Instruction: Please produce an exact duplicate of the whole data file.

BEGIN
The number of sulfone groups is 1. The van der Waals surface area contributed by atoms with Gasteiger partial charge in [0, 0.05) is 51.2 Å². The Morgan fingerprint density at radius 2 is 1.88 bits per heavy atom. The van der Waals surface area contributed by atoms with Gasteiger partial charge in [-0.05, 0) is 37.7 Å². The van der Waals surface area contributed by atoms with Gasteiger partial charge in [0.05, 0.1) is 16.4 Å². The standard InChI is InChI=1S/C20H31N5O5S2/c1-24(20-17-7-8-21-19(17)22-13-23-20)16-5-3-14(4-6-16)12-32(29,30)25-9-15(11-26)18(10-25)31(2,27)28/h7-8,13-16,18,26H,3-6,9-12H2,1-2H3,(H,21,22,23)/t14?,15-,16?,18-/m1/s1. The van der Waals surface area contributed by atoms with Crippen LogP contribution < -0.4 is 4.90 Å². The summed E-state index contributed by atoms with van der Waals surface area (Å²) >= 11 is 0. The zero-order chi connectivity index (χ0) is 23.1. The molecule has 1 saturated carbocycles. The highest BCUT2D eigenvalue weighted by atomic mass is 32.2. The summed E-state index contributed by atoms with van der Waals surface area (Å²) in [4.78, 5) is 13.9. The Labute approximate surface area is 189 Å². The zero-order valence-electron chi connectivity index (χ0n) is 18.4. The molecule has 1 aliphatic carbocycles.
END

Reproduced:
The number of sulfone groups is 1. The van der Waals surface area contributed by atoms with Gasteiger partial charge in [0, 0.05) is 51.2 Å². The Morgan fingerprint density at radius 2 is 1.88 bits per heavy atom. The van der Waals surface area contributed by atoms with Gasteiger partial charge in [-0.05, 0) is 37.7 Å². The van der Waals surface area contributed by atoms with Gasteiger partial charge in [0.05, 0.1) is 16.4 Å². The standard InChI is InChI=1S/C20H31N5O5S2/c1-24(20-17-7-8-21-19(17)22-13-23-20)16-5-3-14(4-6-16)12-32(29,30)25-9-15(11-26)18(10-25)31(2,27)28/h7-8,13-16,18,26H,3-6,9-12H2,1-2H3,(H,21,22,23)/t14?,15-,16?,18-/m1/s1. The van der Waals surface area contributed by atoms with Crippen LogP contribution < -0.4 is 4.90 Å². The summed E-state index contributed by atoms with van der Waals surface area (Å²) >= 11 is 0. The zero-order chi connectivity index (χ0) is 23.1. The molecule has 1 saturated carbocycles. The highest BCUT2D eigenvalue weighted by atomic mass is 32.2. The summed E-state index contributed by atoms with van der Waals surface area (Å²) in [4.78, 5) is 13.9. The Labute approximate surface area is 189 Å². The zero-order valence-electron chi connectivity index (χ0n) is 18.4. The molecule has 1 aliphatic carbocycles.